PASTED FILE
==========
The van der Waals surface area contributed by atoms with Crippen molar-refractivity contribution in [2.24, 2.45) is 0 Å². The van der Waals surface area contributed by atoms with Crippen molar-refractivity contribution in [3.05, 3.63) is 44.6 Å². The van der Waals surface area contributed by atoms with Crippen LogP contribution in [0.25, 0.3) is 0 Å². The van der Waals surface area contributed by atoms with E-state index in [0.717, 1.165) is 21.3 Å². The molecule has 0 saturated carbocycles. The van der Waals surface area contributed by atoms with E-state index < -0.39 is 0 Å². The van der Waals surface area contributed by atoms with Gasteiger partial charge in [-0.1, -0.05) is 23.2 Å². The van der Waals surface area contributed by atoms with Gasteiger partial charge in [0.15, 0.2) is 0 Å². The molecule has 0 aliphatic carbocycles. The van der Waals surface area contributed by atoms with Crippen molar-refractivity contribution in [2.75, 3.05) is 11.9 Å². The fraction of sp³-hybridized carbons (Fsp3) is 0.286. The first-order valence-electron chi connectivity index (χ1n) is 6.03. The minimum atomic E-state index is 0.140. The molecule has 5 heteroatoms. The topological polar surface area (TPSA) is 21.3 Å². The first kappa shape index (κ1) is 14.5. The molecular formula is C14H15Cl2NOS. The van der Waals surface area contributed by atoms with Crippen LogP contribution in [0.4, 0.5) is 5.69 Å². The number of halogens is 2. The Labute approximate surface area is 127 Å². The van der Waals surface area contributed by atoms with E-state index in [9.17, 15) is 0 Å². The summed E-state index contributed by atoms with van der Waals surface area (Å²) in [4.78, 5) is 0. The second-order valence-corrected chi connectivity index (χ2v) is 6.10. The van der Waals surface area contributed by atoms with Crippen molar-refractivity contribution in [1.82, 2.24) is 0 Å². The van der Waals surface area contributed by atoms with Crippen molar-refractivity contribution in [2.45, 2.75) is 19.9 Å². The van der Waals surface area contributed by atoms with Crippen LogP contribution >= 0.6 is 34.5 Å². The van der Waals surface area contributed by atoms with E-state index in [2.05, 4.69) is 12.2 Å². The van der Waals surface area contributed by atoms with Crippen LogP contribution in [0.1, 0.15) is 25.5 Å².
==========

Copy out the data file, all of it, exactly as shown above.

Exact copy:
The van der Waals surface area contributed by atoms with Crippen molar-refractivity contribution in [2.24, 2.45) is 0 Å². The van der Waals surface area contributed by atoms with Crippen molar-refractivity contribution in [3.05, 3.63) is 44.6 Å². The van der Waals surface area contributed by atoms with Crippen LogP contribution in [0.25, 0.3) is 0 Å². The van der Waals surface area contributed by atoms with E-state index in [0.717, 1.165) is 21.3 Å². The molecule has 0 saturated carbocycles. The van der Waals surface area contributed by atoms with E-state index < -0.39 is 0 Å². The van der Waals surface area contributed by atoms with Gasteiger partial charge in [-0.1, -0.05) is 23.2 Å². The van der Waals surface area contributed by atoms with Gasteiger partial charge in [0.15, 0.2) is 0 Å². The molecule has 0 aliphatic carbocycles. The van der Waals surface area contributed by atoms with Crippen molar-refractivity contribution in [2.75, 3.05) is 11.9 Å². The fraction of sp³-hybridized carbons (Fsp3) is 0.286. The first-order valence-electron chi connectivity index (χ1n) is 6.03. The minimum atomic E-state index is 0.140. The molecule has 5 heteroatoms. The topological polar surface area (TPSA) is 21.3 Å². The first kappa shape index (κ1) is 14.5. The molecular formula is C14H15Cl2NOS. The van der Waals surface area contributed by atoms with Crippen LogP contribution in [0.4, 0.5) is 5.69 Å². The number of halogens is 2. The Labute approximate surface area is 127 Å². The van der Waals surface area contributed by atoms with E-state index in [9.17, 15) is 0 Å². The summed E-state index contributed by atoms with van der Waals surface area (Å²) in [4.78, 5) is 0. The second-order valence-corrected chi connectivity index (χ2v) is 6.10. The van der Waals surface area contributed by atoms with Crippen molar-refractivity contribution in [1.82, 2.24) is 0 Å². The van der Waals surface area contributed by atoms with Crippen molar-refractivity contribution in [2.45, 2.75) is 19.9 Å². The van der Waals surface area contributed by atoms with Crippen LogP contribution >= 0.6 is 34.5 Å². The van der Waals surface area contributed by atoms with E-state index in [2.05, 4.69) is 12.2 Å². The van der Waals surface area contributed by atoms with Crippen LogP contribution in [0.1, 0.15) is 25.5 Å².